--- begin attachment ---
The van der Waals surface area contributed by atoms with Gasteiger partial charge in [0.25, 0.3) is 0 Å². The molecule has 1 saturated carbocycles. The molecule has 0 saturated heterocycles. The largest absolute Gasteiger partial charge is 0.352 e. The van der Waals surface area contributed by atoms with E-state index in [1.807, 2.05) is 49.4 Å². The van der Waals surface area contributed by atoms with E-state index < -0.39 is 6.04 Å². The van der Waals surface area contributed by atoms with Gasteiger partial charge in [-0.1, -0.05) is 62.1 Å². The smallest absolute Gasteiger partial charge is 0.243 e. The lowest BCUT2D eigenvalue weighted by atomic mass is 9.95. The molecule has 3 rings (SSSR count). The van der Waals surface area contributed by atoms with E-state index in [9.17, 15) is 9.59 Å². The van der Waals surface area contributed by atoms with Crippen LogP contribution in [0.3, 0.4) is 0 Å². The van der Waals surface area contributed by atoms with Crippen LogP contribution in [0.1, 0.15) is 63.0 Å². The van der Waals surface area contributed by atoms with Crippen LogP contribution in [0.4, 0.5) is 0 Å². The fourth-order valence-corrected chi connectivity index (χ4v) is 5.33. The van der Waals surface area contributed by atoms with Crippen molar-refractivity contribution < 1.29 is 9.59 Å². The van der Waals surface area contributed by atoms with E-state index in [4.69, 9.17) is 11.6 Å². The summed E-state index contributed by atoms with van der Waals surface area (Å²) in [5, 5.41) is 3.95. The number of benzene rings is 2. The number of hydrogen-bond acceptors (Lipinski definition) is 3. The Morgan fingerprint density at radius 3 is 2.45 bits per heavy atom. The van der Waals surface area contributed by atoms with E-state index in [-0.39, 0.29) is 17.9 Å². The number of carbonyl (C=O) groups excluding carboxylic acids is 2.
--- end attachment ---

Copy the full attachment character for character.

The van der Waals surface area contributed by atoms with Gasteiger partial charge in [0.25, 0.3) is 0 Å². The molecule has 1 saturated carbocycles. The molecule has 0 saturated heterocycles. The largest absolute Gasteiger partial charge is 0.352 e. The van der Waals surface area contributed by atoms with E-state index in [1.807, 2.05) is 49.4 Å². The van der Waals surface area contributed by atoms with E-state index < -0.39 is 6.04 Å². The van der Waals surface area contributed by atoms with Gasteiger partial charge in [-0.1, -0.05) is 62.1 Å². The smallest absolute Gasteiger partial charge is 0.243 e. The lowest BCUT2D eigenvalue weighted by atomic mass is 9.95. The molecule has 3 rings (SSSR count). The van der Waals surface area contributed by atoms with E-state index in [9.17, 15) is 9.59 Å². The van der Waals surface area contributed by atoms with Crippen LogP contribution in [0.3, 0.4) is 0 Å². The van der Waals surface area contributed by atoms with Crippen LogP contribution in [0.1, 0.15) is 63.0 Å². The van der Waals surface area contributed by atoms with Crippen LogP contribution in [0.4, 0.5) is 0 Å². The fourth-order valence-corrected chi connectivity index (χ4v) is 5.33. The van der Waals surface area contributed by atoms with Crippen molar-refractivity contribution < 1.29 is 9.59 Å². The van der Waals surface area contributed by atoms with E-state index in [4.69, 9.17) is 11.6 Å². The summed E-state index contributed by atoms with van der Waals surface area (Å²) in [5, 5.41) is 3.95. The number of benzene rings is 2. The number of hydrogen-bond acceptors (Lipinski definition) is 3. The Morgan fingerprint density at radius 3 is 2.45 bits per heavy atom. The van der Waals surface area contributed by atoms with E-state index in [-0.39, 0.29) is 17.9 Å². The number of carbonyl (C=O) groups excluding carboxylic acids is 2.